Long Beach Diary:|
Risky Business: The Entrepreneur Versus The Inheritor
Long Beach, CA, April 8 — Friday in Long Beach, and the air is crisp and clear thanks to very brisk winds. Jeff and I arrive early, although not quite early enough to be on time for the photographer’s meeting, which is not a good thing. Overshadowing this weekend’s festivities is the fact that this is the final year on the current contract for the Toyota Grand Prix of Long Beach.
The IRL has finally publicly admitted what has been rumored for the past year—they are trying to steal our race. Right now, no one seems to know which way the contract will go, but all signs point to yet another boxing match between Kevin “The Entrepreneur” Kalkhoven and Tony “The Inheritor” George. Racing is a risky business, and this conflict promises to be nearly as interesting as what is happening on the racetrack.
To bring everyone up to date, the first match between these two fighters took place in January, 2004 at the CART bankruptcy hearing. The Inheritor—a name coined by our good friend, motorsports writer Ed Donath—apparently did not know the difference between Chapter 7 and Chapter 11 and entered the court with a big fat checkbook with the intention to cherry pick assets.
The Entrepreneur—who had come into the racing game relatively late in the process—made sure to offer to keep the company running and to honor its existing contracts. Victory came to our Mr. Kalkhoven, to the jubilation of Champ Car fans throughout the world.
The second battle took place in the 2004-2005 offseason. This time George was sneakier, using former CART board member Chip Ganassi as his “bitch,” in an attempt to purchase Cosworth from underneath Champ Car and to deprive the series of its engines. Can you believe that The Inheritor always seems to be involved with something evil like this lately? I have always said, I don’t mind if Tony George wants to build another open wheel series, but this is clearly not his objective. His goal has been and remains the destruction of Champ Car, at any cost. He does not mind blowing through part of his family’s inherited wealth to accomplish this.
However, once again, Kevin Kalkhoven emerged as the victor in this particular war, as he was able to articulate a clear and compelling vision for Cosworth, and George was left standing by the wayside, once again with his checkbook in his hand. And, if this image of The Inheritor does not utterly disgust you regarding Champ Car and Long Beach, you should read no further. In fact, what are you doing at this website?
In the Kalkhoven vision, it’s a matter of putting on a good show, and when it comes to Long Beach this year, the view looks pretty fantastic on Day One. While there have been many sets of drivers in the series over the years, this year’s crop of pilots seems to be particularly impressive. Up and down the pit line, I saw excitement from the crews, the fans, and even the drivers.
Returning from last year are Bourdais, Junqueira, and Tracy—all capable of winning the championship. When Cristiano da Matta fired up his engine for the first practice this morning there were actual cheers. Along with Cristiano, highly touted drivers include Wilson, Allmendinger, and Dominguez. Absent this year are marginally talented rent a rides. There are still less than a handful of drivers who may not be up to snuff, but I believe the vast majority of the field is actually capable of winning. All in all, this is a very good group of drivers, and I expect a lot of different race winners for 2005.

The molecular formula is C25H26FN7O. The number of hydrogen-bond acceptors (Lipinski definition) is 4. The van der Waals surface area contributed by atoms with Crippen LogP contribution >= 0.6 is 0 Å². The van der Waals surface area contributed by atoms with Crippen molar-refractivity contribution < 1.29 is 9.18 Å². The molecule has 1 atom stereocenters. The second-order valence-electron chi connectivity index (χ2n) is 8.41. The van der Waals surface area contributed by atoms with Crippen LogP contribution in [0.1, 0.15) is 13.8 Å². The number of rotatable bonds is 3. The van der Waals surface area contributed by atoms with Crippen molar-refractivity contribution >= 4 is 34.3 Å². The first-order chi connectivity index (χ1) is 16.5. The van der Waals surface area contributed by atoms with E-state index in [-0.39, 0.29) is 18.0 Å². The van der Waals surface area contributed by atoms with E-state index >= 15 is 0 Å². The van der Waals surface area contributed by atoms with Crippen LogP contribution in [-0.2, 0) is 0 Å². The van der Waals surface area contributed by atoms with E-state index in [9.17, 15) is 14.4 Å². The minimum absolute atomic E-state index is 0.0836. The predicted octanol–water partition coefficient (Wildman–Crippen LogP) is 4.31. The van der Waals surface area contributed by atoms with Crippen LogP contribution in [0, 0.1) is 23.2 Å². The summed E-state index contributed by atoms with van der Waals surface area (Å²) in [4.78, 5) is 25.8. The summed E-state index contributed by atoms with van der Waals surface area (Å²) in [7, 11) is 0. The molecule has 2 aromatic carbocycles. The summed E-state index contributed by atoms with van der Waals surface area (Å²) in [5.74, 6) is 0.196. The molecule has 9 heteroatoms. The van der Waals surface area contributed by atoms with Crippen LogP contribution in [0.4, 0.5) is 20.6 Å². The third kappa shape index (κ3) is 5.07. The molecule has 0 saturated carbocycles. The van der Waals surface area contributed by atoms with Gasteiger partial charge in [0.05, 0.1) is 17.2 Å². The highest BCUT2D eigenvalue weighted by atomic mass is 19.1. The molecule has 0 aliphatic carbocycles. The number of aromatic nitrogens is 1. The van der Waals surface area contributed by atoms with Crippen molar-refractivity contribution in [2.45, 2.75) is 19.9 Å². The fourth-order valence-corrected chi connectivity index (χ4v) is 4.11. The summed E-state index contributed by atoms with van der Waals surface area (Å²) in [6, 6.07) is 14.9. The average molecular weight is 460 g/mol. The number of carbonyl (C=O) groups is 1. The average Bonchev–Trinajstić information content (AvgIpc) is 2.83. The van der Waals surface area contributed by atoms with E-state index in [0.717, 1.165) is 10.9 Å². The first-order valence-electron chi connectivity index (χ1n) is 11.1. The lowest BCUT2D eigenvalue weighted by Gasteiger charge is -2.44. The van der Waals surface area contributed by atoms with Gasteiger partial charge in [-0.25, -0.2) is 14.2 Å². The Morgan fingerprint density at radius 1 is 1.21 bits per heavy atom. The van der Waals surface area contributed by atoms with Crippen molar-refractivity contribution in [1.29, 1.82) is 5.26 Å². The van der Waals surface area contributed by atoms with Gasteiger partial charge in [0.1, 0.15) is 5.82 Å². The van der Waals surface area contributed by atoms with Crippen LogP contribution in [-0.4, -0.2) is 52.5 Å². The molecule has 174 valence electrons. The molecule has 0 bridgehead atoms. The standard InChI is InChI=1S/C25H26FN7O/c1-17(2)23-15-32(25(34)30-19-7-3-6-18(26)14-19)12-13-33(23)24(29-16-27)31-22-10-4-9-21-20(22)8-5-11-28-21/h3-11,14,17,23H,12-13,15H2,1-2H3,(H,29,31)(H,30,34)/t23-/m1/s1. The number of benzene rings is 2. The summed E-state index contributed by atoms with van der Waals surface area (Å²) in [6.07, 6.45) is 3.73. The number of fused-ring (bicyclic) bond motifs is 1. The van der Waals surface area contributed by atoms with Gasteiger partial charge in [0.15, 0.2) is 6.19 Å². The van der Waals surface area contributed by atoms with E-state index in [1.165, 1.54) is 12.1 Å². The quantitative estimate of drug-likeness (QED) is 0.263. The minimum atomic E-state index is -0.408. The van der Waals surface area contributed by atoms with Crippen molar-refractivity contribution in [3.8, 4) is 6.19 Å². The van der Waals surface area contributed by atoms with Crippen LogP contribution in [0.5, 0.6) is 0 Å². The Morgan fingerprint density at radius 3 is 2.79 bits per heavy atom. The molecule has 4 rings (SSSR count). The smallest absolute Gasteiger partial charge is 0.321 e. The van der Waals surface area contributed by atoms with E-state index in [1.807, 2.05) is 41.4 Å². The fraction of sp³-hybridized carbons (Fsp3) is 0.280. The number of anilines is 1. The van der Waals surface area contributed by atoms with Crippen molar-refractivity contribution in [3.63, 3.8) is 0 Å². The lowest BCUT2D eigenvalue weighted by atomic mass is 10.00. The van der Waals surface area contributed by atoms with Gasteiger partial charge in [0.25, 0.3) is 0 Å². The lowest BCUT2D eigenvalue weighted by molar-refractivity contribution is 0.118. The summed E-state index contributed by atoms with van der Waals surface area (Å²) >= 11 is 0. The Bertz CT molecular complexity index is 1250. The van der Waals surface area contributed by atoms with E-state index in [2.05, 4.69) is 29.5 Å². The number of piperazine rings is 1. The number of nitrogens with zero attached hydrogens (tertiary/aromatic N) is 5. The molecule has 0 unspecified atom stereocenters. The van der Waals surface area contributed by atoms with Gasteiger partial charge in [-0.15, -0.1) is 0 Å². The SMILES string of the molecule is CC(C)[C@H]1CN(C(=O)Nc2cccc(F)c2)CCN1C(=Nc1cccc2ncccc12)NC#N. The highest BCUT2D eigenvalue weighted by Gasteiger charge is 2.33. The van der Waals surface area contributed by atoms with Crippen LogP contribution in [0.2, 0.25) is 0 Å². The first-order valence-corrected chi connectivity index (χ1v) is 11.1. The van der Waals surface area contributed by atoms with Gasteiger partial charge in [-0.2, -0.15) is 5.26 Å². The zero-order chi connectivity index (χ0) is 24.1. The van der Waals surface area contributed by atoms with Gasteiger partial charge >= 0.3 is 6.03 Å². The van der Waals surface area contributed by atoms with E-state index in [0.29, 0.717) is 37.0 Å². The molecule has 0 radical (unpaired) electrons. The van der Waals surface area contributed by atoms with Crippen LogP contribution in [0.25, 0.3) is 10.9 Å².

Whether exciting racing competition is enough to vanquish the Tony George checkbook in this third confrontation with Kalkhoven remains to be seen. As with the first battle, I have of course figured out a way Kevin can assuredly win and which I will again not publish until after the war has been decided. One would hope that Dover Downs could look past the fat George check and realize that Champ Car does not go around ruining races the way TG has torpedoed the Indy 500—once the most important motor race in the world.
Long Beach has now become the Champ Car showcase race, and it was terrific to watch the drivers meet the fans in the paddock this afternoon. All of the drivers know to be polite, but some excel at fan relations. I saw over the course of the day Ryan Hunter-Reay poise for at least a dozen snapshots with various fans, always with a sincere smile.
I saw some putz walk up to Nelson Philippe and say, “Hey, how old are you?” Nelson handled the fan with class and maturity—though, I’m not sure Mr. Putz was savvy enough to know he was outclassed. Cristiano da Matta was positively glowing, and in some ways, it’s as if he never left. Justin Wilson is invariably kind and patient, as is Alex Tagliani. I hope fans in other venues are also treated to these “meet and greets,” as they go a great way to building the series.
In the other series, I was impressed by Katherine Legge (pronounced like “leg”) from the Atlantic series and believe it or not by Ingo Rademacher from the Pro Celebrity race. For fans of General Hospital, Rademacher needs no introduction—he is “Jax.” For people like my husband, it was a surprise to see any actor be the top qualifier—and to outdrive all the pros.
It should make for fun viewing at lunch tomorrow with Julie and Michele to see the Pro-Celebrity Race, and a possible Ingo Rademacher victory. We had no time today for drifting or Trans Am.
But, this will make for a great day tomorrow. Oh, and the outcome of all this risky business? Well, let’s put it this way: with their history, there is no way this girl is betting against “The Entrepreneur.” Et tu?
Copyright © 2005 by Lisa Davidson and Deep Throttle. All Rights Reserved.